This is the most simple example I could think of. Honestly, you would never solve exponents this way, but it will allow you to see exactly how recursion works without complicating things too much. How could we solve 3 to the power 3 using recursion? Let’s think of a way we could break down this problem into smaller pieces that are self-similar.

`3 to the 3rd power = 3*3*33 to the 3rd power = 3 * (3 to the 2md power)3 to the 2nd power = 3 * (3 to the 1st power)3 to the 1st power = 3 * (3 to the 0 power)3 to the 0   power = 1`

If you look at the first two lines in the example above, you’ll see that they are two ways to get the exact same answer. The first line is the traditional way you would solve this problem. The second line is a way to resolve this problem recursively.

From the second line down, you’ll notice a pattern or algorithm that can solve this problem. We kept breaking down the problem into smaller and smaller pieces using the same algorithm until we got the smallest problem and the most simple solution: `1 to the 0 power = 1`. Let’s look at how we can write a function that would use this algorithm.

`public int power(int base, int exponent) {   if(exponant == 0) {return 1;}   return base * power(base, exponent - 1);`

Let’s break down this function line by line. The definition of the function `power` returns an `int`. It has two parameters. It takes in a base and an exponent.

The second line checks to see if the exponent is 0. If the exponent is 0 we don’t need to break down the problem into smaller pieces anymore. This is known as the base case. I’ll explain more about that shortly. If we’ve reached the smallest the problem needs to be broken down into, it returns 1.(Remember the zero-exponent rule: Any base with an exponent of 0 equals 1).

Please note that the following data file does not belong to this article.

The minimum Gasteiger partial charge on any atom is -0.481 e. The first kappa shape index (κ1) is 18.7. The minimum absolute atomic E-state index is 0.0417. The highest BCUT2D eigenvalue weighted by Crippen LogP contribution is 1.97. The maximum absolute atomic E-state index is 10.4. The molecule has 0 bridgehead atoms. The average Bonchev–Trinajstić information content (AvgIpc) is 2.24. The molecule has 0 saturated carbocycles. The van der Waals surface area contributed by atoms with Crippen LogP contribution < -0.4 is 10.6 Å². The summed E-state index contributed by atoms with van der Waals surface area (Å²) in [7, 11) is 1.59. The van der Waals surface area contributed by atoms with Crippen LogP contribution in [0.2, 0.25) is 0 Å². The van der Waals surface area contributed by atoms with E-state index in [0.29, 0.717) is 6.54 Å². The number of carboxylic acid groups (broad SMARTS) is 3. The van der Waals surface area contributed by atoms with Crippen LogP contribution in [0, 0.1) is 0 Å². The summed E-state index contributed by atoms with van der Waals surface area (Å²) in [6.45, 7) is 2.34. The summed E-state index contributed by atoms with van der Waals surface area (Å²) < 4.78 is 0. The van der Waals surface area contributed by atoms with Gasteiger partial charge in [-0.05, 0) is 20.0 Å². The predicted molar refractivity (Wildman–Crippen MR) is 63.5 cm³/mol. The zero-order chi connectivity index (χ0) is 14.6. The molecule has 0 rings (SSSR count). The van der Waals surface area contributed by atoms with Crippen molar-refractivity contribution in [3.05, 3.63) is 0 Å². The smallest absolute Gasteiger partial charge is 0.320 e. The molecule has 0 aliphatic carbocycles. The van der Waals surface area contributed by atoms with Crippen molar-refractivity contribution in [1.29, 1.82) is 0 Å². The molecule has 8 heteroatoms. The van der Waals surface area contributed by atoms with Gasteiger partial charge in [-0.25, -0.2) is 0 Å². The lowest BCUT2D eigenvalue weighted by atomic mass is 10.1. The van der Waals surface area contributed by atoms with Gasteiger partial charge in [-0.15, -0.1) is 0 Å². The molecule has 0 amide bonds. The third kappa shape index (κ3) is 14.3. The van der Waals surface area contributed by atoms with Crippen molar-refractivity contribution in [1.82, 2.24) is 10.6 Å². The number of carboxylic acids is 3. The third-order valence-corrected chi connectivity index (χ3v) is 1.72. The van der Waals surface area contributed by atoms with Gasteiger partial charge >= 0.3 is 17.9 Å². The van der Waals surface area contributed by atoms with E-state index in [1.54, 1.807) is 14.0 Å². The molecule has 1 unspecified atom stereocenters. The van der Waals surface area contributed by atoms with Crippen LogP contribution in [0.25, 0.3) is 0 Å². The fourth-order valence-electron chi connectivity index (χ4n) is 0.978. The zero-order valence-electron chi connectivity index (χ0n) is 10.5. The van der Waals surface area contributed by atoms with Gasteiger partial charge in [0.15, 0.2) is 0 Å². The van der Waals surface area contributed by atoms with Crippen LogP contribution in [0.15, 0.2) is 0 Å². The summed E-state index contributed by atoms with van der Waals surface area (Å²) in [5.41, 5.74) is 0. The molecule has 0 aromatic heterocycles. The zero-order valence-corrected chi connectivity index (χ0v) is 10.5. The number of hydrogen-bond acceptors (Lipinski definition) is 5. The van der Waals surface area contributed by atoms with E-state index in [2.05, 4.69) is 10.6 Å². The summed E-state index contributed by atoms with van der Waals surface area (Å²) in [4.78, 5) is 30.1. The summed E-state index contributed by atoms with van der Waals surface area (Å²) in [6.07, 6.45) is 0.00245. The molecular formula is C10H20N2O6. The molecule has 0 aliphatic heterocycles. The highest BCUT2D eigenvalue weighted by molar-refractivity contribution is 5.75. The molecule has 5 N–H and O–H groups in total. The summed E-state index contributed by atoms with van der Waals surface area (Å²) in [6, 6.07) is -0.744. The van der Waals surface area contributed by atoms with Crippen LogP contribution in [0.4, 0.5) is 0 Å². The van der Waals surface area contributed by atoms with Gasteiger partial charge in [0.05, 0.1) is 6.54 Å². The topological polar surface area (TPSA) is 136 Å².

The third line only gets called if the second line didn’t return 1. This means we can break down the problem into smaller pieces until we reach the base case. This is known as the smaller caller. The smaller version of this problem, according to our algorithm, is `base * power(base, exponent — 1)`. We multiply the base times the power of the base and (exponent -1). Remember earlier we showed that 3*3*3 is the same as saying 3 * (3 to the power of 2)?

Let’s look at what’s happening visually, using the call stack to get a better understanding of the exact process that’s occurring.

We start by calling the function power(3, 3) and that gets added to the call stack:

Now the method runs its course. It checks `if 3(exponent) == 0`.That's false, so it goes to the next line, `return 3 * power(3, 2)`. Before this function can return the value, we run into another function. So we will pause this current function to get the value of this function being called `power(3, 2`. This new function gets added to the stack and gains control.

Now the new current method runs its course. It checks `if 2(exponent) == 0`. That's false, so it goes to the next line, `return 3 * power(3, 1)`. Before this function can return the value, we run into another function again! So we will pause this current function to get the value of this function being called `power(3, 1)`. This new function gets added to the stack and gains control.

Now the newest function on the stack has control. It runs down its code and checks `if 1(exponent) == 0`. That's false, so it goes to the next line, `return 3 * power(3, 0)`. Before this function can return the value, we run into yet another function! Fear not, though, we are making progress. So we will pause this current function to get the value of this function being called `power(3, 0)`. This new function also gets added to the stack and gains control.

Once again the newest function on the stack has gained control, and we repeat what we’ve been doing. It runs down its code and checks `if 0(exponent) == 0`. That is true! Finally, we’ve broken down the problem into the smallest version of the problem(the base case). Since we’ve now reached the base case, we can return 1. From here we go back through the stack in LIFO order. Since this function returned 1, it has gone through all of its functionality and we are finished with it, so it’s popped off the stack, and control is given to the prior function with the value of 1.